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The name Mauser is legendary when it comes to bolt-action rifles. Their design in the late 1800s heralded a new age of firearms technology and revolutionized the military\'s of the day. This led to an evolution in hunting rifles that soon followed. And yes, Marlin even had one of these in the stable for a while. We give you the Model 455.

Belgian roots

In the 1950s the international firearms mega plant of Fabrique Nationale in Liege, Belgium was transitioning from making Mauser bolt-action rifles to the newer FN FAL battle rifle (also known as the Free World\'s Right Arm). As such, these former military bolt-actions were no longer needed for military sales.

They did, however, still have a place in hunting and FN made and sold thousands more over a decade on the already-paid-for tooling for this purpose. They sold them abroad to arms firms small and large as the centerpiece for some of the best hunting rifles ever made.

Marlin took advantage of this and designed the Model 455 around these actions.


The rifle was built on an FN Supreme Mauser action which was the final improvement of the old K98 style rifle that was made and used by militaries around the world for more than fifty years. These were married to a blued stainless steel microgroove barrel that will have Marlin roll marks on it (so be sure to check for these to see if it\'s been rebarreled-- which will kill the collector\'s value).

(Yes, this is a Marlin...)

For a trigger group, the company used a commercially available pack from Finnish company Sako (who they were collaborating on the Model 322 rifle with at the same time). This adjustable Sako trigger group felt like liquid gold and made a great addition to the rifle. To top it off, a Lyman No. 48 rear sight and a front sight hood were fitted.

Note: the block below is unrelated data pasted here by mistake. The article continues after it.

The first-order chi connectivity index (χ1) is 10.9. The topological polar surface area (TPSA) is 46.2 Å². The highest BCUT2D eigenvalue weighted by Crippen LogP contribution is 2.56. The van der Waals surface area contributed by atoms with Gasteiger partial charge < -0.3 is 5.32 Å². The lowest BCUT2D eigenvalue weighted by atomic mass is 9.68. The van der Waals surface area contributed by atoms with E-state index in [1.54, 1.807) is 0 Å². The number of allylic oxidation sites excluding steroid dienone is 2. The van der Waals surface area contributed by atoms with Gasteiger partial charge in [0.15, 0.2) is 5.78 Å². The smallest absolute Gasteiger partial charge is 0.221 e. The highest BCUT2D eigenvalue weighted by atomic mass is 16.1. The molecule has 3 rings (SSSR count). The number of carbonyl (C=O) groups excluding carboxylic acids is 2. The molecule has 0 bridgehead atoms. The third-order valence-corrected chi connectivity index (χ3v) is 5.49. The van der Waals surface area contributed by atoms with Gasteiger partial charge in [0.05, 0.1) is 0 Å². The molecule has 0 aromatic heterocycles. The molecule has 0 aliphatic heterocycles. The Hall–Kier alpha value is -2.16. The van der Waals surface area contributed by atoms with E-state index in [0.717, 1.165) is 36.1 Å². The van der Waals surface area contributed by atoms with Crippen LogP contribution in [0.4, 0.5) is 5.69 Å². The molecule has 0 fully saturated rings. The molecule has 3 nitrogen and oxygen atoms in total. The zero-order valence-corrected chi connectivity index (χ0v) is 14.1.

A five-shot internal box magazine, standard on Mauser actions, fed the rifle. The gun was some 42-inches overall with 24-inch barrel and weighed in at about 7.75-pounds, which was then (as now) fairly light for a full sized deer rifle.

The gun was introduced in 1956 with offerings in .270, .308 Winchester, and, of course, 30.06 Springfield. However, when competing against a glut of military surplus Mausers, Enfield, and Springfield 1903s (based ironically on the Mauser action), there was just no market for the Model 455 and the gun was dropped by Marlin by 1959 after just 1059 were made.

Getting your own

This gun is a sleeper as not many know exactly what they have out there in it. This means that slightly modified versions go for $300-$500 while those closer to original fetch more like $600.

Just think about what you have if you come across one of these guns in the original condition. You have a Belgian FN action based on the German Mauser design, with a Finnish SAKO trigger group, Lyman sights, and a stainless steel barrel. What more can you ask for. The fact these guns are still out there for about $500-$600 is amazing, especially considering their lineage and rarity.

Did we mention that there were just 1059 made?

Anyway, if you have one, please share.

If you want to sell one, please call me.
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